The celebration of the York Catholic football team, cheerleaders, band and parents was a special one on Saturday night.

The past three years, the Fighting Irish stepped on the field for a District 3 championship game. All three times, they had walked off in tears, heads down and defeated.

That's why Saturday was so memorable for everyone associated with the program — past, present and future. They all finally had an opportunity to celebrate a District 3 title after three straight years of disappointment, while also snapping a 34-year district title drought in the process.

It more than made up for the heartbreak the players felt the past three years.

That joyous feeling went beyond just the York Catholic program, however. It stretched all throughout York County and the entire York-Adams League. The celebratory sentiment that the Fighting Irish experienced Saturday was a much-needed change of pace from the rest of the weekend. It had been one filled with the same tears and sadness that York Catholic had felt the past three seasons.

Seven Y-A League teams qualified for the District 3 playoffs in five of the six classes and, until the Fighting Irish lifted their title trophy after a 51-21 triumph over Newport, all the Y-A League fans knew this weekend was loss.

York Catholic was the only area team to play on Saturday, with the six others — Red Lion, Central York, Northeastern, York Suburban, Littlestown and Bermudian Springs — beginning their own quests for District 3 supremacy on Friday night. That's also when it ended for those teams.

Seven Y-A League teams made the playoffs and now only the Fighting Irish remain.

Each team has its own pack of loyal supporters, but knowing the struggling history that Y-A League teams encounter come district time, especially in the big-school classes, the entire league should be pulling for each other. So, when the Bobcats fought back so valiantly in the second half to grab a lead, only to see it disappear in the final minute on a gutsy two-point conversion by Cocalico and get upset, 25-24, it was a blow to the entire league.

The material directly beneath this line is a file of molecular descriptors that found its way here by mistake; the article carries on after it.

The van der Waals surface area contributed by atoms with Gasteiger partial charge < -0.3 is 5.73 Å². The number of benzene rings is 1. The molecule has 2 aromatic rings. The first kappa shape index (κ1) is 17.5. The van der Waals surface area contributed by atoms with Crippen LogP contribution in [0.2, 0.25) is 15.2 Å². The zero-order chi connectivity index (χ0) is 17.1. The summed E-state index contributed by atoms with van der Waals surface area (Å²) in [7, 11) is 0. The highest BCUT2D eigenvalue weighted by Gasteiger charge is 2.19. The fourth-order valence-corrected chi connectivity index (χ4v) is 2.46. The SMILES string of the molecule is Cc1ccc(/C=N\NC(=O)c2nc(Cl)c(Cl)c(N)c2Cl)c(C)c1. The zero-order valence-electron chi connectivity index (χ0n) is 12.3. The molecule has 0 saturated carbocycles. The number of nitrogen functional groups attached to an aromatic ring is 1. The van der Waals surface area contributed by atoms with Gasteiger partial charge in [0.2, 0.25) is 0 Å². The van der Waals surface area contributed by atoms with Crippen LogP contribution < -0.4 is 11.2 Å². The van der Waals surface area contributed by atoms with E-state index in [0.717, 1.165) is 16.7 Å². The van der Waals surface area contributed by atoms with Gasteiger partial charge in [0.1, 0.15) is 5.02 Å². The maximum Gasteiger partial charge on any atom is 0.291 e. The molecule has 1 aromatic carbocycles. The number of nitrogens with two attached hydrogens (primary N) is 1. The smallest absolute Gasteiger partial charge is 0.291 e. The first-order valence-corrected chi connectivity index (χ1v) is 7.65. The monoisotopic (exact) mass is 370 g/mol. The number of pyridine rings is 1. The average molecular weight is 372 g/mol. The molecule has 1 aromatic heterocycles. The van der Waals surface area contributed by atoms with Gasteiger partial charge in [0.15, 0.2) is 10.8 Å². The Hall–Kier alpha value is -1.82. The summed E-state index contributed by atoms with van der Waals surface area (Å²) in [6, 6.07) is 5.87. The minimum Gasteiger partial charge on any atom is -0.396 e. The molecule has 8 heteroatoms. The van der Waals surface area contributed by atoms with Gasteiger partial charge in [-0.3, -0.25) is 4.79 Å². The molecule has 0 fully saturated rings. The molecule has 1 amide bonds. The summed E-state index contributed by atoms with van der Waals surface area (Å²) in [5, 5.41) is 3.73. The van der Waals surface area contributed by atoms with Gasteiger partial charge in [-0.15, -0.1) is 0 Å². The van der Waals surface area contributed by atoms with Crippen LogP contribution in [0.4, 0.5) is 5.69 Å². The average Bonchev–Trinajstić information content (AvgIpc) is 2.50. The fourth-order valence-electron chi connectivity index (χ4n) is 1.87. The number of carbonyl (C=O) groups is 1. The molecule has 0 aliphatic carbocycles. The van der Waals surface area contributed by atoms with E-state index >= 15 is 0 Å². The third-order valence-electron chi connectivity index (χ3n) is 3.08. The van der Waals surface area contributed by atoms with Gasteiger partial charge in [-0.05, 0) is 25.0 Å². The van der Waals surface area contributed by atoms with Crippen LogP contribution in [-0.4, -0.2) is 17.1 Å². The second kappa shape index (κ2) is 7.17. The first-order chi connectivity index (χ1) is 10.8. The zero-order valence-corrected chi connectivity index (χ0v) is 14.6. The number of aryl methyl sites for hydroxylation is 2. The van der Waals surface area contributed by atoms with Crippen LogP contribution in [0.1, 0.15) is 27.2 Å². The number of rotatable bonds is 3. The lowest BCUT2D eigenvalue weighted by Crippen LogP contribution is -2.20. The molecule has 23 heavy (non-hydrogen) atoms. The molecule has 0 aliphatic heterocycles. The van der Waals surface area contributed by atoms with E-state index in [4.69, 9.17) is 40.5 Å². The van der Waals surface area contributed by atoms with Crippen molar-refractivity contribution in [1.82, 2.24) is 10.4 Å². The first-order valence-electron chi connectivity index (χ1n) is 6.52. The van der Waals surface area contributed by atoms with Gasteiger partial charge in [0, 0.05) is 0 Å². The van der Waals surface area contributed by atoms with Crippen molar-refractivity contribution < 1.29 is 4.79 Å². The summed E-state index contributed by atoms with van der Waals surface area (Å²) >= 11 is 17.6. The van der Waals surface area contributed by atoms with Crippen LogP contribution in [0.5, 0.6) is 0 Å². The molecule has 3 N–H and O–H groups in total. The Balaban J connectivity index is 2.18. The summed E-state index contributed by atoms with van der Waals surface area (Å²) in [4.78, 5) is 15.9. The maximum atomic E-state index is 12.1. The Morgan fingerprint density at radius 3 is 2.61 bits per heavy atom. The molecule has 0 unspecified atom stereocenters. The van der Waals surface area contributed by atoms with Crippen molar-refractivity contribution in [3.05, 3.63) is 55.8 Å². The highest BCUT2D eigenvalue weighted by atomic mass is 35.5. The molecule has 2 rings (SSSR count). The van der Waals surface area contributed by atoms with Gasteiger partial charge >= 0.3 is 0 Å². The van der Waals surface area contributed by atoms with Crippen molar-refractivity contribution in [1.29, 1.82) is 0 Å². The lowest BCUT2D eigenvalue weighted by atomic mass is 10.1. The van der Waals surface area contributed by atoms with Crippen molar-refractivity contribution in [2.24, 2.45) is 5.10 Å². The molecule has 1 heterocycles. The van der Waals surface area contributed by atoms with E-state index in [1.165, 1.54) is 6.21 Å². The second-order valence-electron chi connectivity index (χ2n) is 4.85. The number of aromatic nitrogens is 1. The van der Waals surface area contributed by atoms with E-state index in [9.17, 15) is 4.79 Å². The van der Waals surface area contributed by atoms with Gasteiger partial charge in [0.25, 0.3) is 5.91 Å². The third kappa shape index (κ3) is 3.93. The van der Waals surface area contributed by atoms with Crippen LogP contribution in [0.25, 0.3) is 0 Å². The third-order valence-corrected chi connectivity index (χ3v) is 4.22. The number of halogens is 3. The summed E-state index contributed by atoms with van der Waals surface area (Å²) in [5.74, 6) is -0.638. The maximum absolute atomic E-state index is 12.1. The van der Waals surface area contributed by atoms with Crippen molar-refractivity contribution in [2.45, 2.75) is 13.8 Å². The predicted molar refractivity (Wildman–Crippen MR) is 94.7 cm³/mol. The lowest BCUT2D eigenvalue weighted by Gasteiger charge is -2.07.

The same can be said about the Lions, one of two unbeatens in District 3 heading into the playoffs. Rarely did Red Lion trail all season, but a second-quarter pick-six by Central Dauphin East put the Division I champs behind for good. Red Lion ultimately saw its season end at 10-1 after Friday's 13-7 setback. It was a shock to the entire league.

The Panthers, for as great a story as they were this year, going from 3-7 in 2015 to 7-3 this year, were just out-matched by Wilson, 55-23. The Trojans saw their eight-game winning streak halted in humbling fashion by Lampeter-Strasburg, 48-0. And the Thunberbolts and Eagles just didn't stack up when facing the top two teams in 3-A. Bermudian lost to Wyomissing, 24-7, and Littlestown was dominated by unbeaten Middletown, 49-14.

All of it led to tears from players and disappointment among the fans around the entire league.

In order for the league to gain respect throughout the rest of District 3, there needs to be postseason success. Not just from one team, but from a host of them, and it needs to be consistent.

With this past weekend's results, the perception of the Y-A League, when stacked up against teams from the Mid-Penn Conference or Lancaster-Lebanon League, didn't change.

At least on one occasion, however, fans of the league could experience something good. York County has a team headed to states, and even though it only took one win to get there, it's a state-bound team nonetheless.

York Catholic ended an otherwise bleak weekend of high school football on a high note for the Y-A League. Now, it's carrying the mantle for the rest of the league as the only remaining team still playing out of 23.

The Fighting Irish will face District 2 champion Dunmore at 7 p.m. Friday at Hazleton High School in the first round of the PIAA Class 2-A state tournament. For however long their season continues, supporters of the Y-A League need to rally behind them.

Because, had it not been for York Catholic on Saturday night, this would've been one completely forgetabble weekend of local football.

— Reach Patrick Strohecker at